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How Debt-Ridden Housing Holds Back U.S. Recovery: Mian and Sufi
There is an emerging consensus that housing is weighing down the U.S. economy. The Federal Reserve’s housing white paper in January declared that “ongoing problems in the U.S. market continue to impede the economic recovery.” The 2012 Economic Report of the President argued that “declines in housing wealth can have a far greater effect on the economy than equivalent losses in other financial assets.”
Are these arguments sensible? Why should declines in house prices affect the broader economy? And why should the drop in housing wealth matter more than, say, a drop in stock-market wealth?
The key to understanding these questions is a four-letter word: debt.
In the absence of debt, economic theory tells us that house-price declines should have a negligible impact on aggregate output. To understand this argument, imagine a young recently married couple who own a one-bedroom condominium. They plan to start a family soon, and are looking to buy a bigger, more expensive house in the same neighborhood in the next few years.
Given their plan to upsize, a decline in house prices in the neighborhood makes them unambiguously “richer.” In the parlance of finance, the young couple are “short” housing services, and are better off when the price of such services declines.
The point is general: Housing is a service we must all consume, whether we rent or own. A decline in the price of housing services is a good thing for those of us who plan on increasing our consumption. If my home value declines, I should only feel poorer if I was planning to decrease my consumption of housing services or moving to a less expensive area.
So from a macroeconomic perspective, in a world without mortgages, falling house prices would have negligible aggregate effects. Some households would be richer and some would be poorer. But there is no reason to believe that there would be a large aggregate “housing-wealth effect.”
So why is housing holding back the economy? It is because most homeowners use substantial amounts of debt to purchase houses. Once we acknowledge that housing is a highly leveraged sector, the conclusions of the theory are totally different. In this case, there are a number of reasons why house-price declines will affect household spending.
First, the collateral value of housing is extremely important. Households can only borrow at a 3.9 percent, 30-year fixed rate if they have home value to back the loan. A severe decline in house prices takes away this channel.
Second, the debt associated with homes means a higher rate of defaulting households. This leads to lower credit scores and more foreclosures, both of which have negative effects on household spending.
And third, even for households that choose to continue paying their mortgages, the decline in home values will lead to deleveraging as homeowners struggle to improve their financial position.
The evidence overwhelmingly supports the view that high debt levels are the central reason that house-price declines negatively affect household spending. For example, our research shows that for a given drop in home value, a household cuts back on auto purchases much more if it is highly leveraged. We also find that the reductions in household spending in counties experiencing large house-price declines are far too large to be explained by a housing-wealth effect alone.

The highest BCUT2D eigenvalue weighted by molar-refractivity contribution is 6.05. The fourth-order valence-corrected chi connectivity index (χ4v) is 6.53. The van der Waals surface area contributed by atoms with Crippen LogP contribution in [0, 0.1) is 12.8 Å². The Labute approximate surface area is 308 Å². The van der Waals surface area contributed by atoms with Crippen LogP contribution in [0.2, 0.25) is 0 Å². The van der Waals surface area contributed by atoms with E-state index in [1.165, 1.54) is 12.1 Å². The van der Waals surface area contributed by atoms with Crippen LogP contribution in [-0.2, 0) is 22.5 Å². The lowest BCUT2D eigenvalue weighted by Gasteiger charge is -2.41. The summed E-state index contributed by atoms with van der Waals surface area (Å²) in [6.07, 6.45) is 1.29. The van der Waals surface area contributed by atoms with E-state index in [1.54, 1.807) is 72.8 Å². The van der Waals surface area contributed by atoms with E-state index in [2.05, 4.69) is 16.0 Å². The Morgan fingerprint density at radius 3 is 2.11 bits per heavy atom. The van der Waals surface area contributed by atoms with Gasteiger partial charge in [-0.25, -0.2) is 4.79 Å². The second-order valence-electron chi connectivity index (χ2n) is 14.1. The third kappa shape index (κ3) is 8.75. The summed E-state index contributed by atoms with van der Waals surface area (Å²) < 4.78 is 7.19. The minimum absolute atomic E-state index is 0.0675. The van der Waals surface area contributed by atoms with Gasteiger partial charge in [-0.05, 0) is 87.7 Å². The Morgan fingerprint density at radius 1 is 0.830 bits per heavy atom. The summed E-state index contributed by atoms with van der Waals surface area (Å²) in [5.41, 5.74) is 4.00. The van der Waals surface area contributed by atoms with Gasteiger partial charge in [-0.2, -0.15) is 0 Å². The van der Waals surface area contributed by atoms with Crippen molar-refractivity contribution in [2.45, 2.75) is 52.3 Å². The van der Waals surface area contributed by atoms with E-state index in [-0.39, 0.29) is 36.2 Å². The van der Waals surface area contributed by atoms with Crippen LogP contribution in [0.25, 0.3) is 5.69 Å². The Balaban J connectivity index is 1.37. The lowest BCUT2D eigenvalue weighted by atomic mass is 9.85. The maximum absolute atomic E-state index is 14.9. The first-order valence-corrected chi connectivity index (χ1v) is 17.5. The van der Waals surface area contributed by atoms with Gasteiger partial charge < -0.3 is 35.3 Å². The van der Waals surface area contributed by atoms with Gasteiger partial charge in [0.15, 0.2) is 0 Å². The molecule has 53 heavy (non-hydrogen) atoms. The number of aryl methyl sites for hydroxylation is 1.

Another useful tool is to compare the drop in wealth due to housing post-2007 with the decline in stock-market wealth when the dot-com bubble burst in the early 2000s. The housing collapse has wiped out about $6 trillion in wealth. The dot-com meltdown resulted in a comparable loss of $5.5 trillion in wealth. Yet the bursting of the Internet bubble wasn’t as disruptive for aggregate spending. Why? Because the loss of value in the dot-com bust wasn’t associated with a highly leveraged sector.
Prominent macroeconomists and journalists have argued that house-price declines alone can explain weak household spending, even in the absence of any issues related to debt or deleveraging. This argument doesn’t make sense theoretically, and we shouldn’t be surprised that the data don’t support it. In the absence of debt, there is no way a decline in house prices would explain the magnitude of the reduction in household spending in some of the hardest-hit areas of the country.
And importantly, this distinction matters for policy. If one mistakenly believes that housing-wealth effects have nothing to do with debt levels, then the only policy solutions are those that attempt to artificially boost house-price growth. One such policy was the homebuyers’ tax credit, which was extremely costly and only temporarily prevented price declines.
In contrast, when one acknowledges the importance of debt, policies aimed at reducing refinancing frictions and restructuring “underwater” mortgages via principal reduction make a lot more sense.
(Atif Mian is professor of economics, finance and real estate at the Haas School of Business at the University of California, Berkeley. Amir Sufi is professor of finance at the University of Chicago Booth School of Business and a contributor to Business Class. The opinions expressed are their own.)
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To contact the writers of this article: Atif Mian at firstname.lastname@example.org; Amir Sufi at email@example.com.
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